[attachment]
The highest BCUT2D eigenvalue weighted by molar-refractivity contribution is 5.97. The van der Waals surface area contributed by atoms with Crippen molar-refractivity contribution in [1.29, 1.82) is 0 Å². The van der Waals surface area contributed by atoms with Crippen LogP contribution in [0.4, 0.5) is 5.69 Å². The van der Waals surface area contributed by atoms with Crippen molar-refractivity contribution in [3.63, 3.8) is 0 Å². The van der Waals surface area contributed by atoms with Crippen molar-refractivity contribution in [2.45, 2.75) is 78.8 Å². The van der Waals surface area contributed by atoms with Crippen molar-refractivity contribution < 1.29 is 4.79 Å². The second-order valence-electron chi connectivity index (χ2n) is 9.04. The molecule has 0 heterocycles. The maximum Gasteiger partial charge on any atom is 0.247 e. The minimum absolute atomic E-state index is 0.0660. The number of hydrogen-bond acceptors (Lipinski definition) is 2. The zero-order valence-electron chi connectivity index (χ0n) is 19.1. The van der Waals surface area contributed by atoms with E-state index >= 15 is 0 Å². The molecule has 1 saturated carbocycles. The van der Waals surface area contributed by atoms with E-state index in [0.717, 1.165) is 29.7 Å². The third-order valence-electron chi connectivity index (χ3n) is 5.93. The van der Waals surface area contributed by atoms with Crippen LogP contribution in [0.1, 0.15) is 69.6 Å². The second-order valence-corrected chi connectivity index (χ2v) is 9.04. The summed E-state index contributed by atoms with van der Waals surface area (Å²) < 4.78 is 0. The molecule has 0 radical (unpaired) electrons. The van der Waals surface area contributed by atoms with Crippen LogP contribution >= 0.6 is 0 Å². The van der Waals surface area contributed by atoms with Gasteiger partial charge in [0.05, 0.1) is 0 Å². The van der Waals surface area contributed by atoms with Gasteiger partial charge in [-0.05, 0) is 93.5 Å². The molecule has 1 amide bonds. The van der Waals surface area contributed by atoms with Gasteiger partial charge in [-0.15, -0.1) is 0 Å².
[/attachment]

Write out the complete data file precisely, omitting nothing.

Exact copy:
The highest BCUT2D eigenvalue weighted by molar-refractivity contribution is 5.97. The van der Waals surface area contributed by atoms with Crippen molar-refractivity contribution in [1.29, 1.82) is 0 Å². The van der Waals surface area contributed by atoms with Crippen LogP contribution in [0.4, 0.5) is 5.69 Å². The van der Waals surface area contributed by atoms with Crippen molar-refractivity contribution in [3.63, 3.8) is 0 Å². The van der Waals surface area contributed by atoms with Crippen molar-refractivity contribution in [2.45, 2.75) is 78.8 Å². The van der Waals surface area contributed by atoms with Crippen molar-refractivity contribution < 1.29 is 4.79 Å². The second-order valence-electron chi connectivity index (χ2n) is 9.04. The molecule has 0 heterocycles. The maximum Gasteiger partial charge on any atom is 0.247 e. The minimum absolute atomic E-state index is 0.0660. The number of hydrogen-bond acceptors (Lipinski definition) is 2. The zero-order valence-electron chi connectivity index (χ0n) is 19.1. The van der Waals surface area contributed by atoms with E-state index >= 15 is 0 Å². The molecule has 1 saturated carbocycles. The van der Waals surface area contributed by atoms with E-state index in [0.717, 1.165) is 29.7 Å². The third-order valence-electron chi connectivity index (χ3n) is 5.93. The van der Waals surface area contributed by atoms with Crippen LogP contribution in [0.1, 0.15) is 69.6 Å². The second-order valence-corrected chi connectivity index (χ2v) is 9.04. The summed E-state index contributed by atoms with van der Waals surface area (Å²) < 4.78 is 0. The molecule has 0 radical (unpaired) electrons. The van der Waals surface area contributed by atoms with Crippen LogP contribution >= 0.6 is 0 Å². The van der Waals surface area contributed by atoms with Gasteiger partial charge in [0.05, 0.1) is 0 Å². The van der Waals surface area contributed by atoms with Gasteiger partial charge in [-0.05, 0) is 93.5 Å². The molecule has 1 amide bonds. The van der Waals surface area contributed by atoms with Gasteiger partial charge in [-0.15, -0.1) is 0 Å².